Quince Orchard basketball shaking things up -- Gazette.Net


Prior to Dec. 17, it looked like the Montgomery County basketball landscape was taking shape. Per usual, Springbrook and Col. Zadok Magruder high schools were the powers; an undefeated Montgomery Blair team appeared to be emerging as the new kid on the block and James H. Blake, also undefeated, seemed to have turned the corner as an elite team in the area.

Two days later that landscape dramatically shifted. On Dec. 17, the Bengals went down. On the 19th, the Blazers were quieted. Both losses came at the hands of a Quince Orchard team that had begun 0-2 and didn’t even break the 30-point threshold against Walt Whitman.

“Whitman just completely outplayed us,” coach Paul Foringer said. “We acted like all we had to do was just show up.”

That attitude was wrought from a strong showing against Springbrook in the season’s opener. The Cougars kept Montgomery’s traditional power in check, even drawing it within two points midway through the fourth quarter before losing by nine.

“After that game, we all thought we were really good, ‘Oh, we were hanging with Springbrook, they’re the best team,’” senior guard Eric Hoadley said. “We just came in overconfident.”

The Whitman loss actually turned out to be more a blessing than giving Springbrook a close game had been. The defeat, not the mettle the Cougars showed against the Blue Devils, brought Quince Orchard together.

“I said, ‘I’m not doing this, I’m not letting this happen again,’” senior guard Charles Porter said. The embarrassing 29-point performance against Whitman bound Quince Orchard as “a family,” as Porter describes it.

“There’s more effort now, people are more willing to give up their body,” said Porter, who, averaging 16.3 points per game is the Cougars’ leading scorer. “We can build on that. The effort is there, we’re just a big family.”

A 33-point win over Walter Johnson, in which Hoadley scored 26 points on six 3-pointers, marked Quince Orchard’s first of the season. That preceded the pair of signature wins over Blake and Blair, both of which were undefeated at the time. And so the Cougars lifted themselves from what could have easily been another lost season as the 2011-2012 year had been, and vaulted to the top of the 4A West alongside Magruder and Northwest.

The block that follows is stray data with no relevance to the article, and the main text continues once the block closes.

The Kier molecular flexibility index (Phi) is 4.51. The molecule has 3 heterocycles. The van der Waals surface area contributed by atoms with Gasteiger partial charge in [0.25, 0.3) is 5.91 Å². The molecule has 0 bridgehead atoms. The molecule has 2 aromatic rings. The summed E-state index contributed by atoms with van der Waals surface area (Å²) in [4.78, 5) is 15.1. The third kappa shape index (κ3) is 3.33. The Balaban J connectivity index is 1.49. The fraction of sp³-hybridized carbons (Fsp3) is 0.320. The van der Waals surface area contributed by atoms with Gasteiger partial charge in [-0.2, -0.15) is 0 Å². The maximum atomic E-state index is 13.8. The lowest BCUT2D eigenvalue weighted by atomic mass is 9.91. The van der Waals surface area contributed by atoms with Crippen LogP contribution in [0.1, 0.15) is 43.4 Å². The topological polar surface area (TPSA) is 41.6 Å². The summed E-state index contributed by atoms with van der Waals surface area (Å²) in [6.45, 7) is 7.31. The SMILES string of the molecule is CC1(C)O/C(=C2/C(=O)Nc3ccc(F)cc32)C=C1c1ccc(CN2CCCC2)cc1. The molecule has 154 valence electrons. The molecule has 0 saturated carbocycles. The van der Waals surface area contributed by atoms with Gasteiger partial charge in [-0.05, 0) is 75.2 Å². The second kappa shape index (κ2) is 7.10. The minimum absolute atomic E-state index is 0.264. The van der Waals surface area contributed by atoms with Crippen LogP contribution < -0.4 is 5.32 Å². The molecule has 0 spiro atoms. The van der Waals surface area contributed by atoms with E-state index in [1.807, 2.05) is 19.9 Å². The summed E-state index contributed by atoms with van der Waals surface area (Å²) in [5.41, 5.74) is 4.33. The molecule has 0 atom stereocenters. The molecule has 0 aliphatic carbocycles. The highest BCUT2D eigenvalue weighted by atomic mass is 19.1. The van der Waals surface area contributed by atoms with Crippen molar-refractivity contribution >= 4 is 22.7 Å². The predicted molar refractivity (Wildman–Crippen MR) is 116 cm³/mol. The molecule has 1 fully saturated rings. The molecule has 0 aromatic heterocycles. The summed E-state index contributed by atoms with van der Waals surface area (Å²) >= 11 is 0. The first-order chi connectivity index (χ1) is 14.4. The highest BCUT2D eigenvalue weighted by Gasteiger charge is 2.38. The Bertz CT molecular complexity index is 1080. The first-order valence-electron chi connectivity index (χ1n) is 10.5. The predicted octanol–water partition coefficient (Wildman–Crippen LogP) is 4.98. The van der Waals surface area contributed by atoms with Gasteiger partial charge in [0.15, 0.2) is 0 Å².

“It was just something that happened,” said Porter of the Blake game, where he scored a season-high 21 points. “It was just that rivalry, it was like magic…everything was just perfect.”

After the game, “they didn’t even want to look at us,” he said. “They were like ‘We lost to THIS team?’”

With the win at Blake, which was by a surprising 12-point margin, Quince Orchard ditched the losing record and, in turn, fostered a good deal of confidence.

“We can beat anybody in Montgomery County, anybody we play,” Porter said. “But we can also lose to them. If we were focused on that [Whitman] game, we would be 5-1 right now.”

Foringer, echoing that sentiment, has been quick to ground any egos in danger of getting overinflated.

“These kids are very shortsighted,” he said. “They’ll look at something that just happened and they’ll see it as truth. I got to keep reminding them, pulling them back.”

But something can certainly be said for a team that accumulated more than half of last year’s win total before Christmas. Foringer, not sacrificing any candor, was quick to point out the cause of the turnaround.

“The kids like each other,” he said nonchalantly.

Porter and Hoadley were both quick to confirm.

“Last year, the seniors were being individuals, not leading the team. We didn’t have teamwork like we should have,” Porter said. “The seniors gave up by the end of the year … it was like a rec team going against varsity every game.”

Said Hoadley, who is averaging 12.7 points per game and is the team’s second leading scorer: “Last year, we didn’t have any leadership. We looked to the seniors for leadership but they didn’t really have any. This year we’re like a family.”

So, on the backs of Porter and Hoadley, who have finished in double-digit scoring a combined nine times, this new Quince Orchard family has become a contender.

“I really don’t think there’s a team we can’t hang with,” Hoadley said.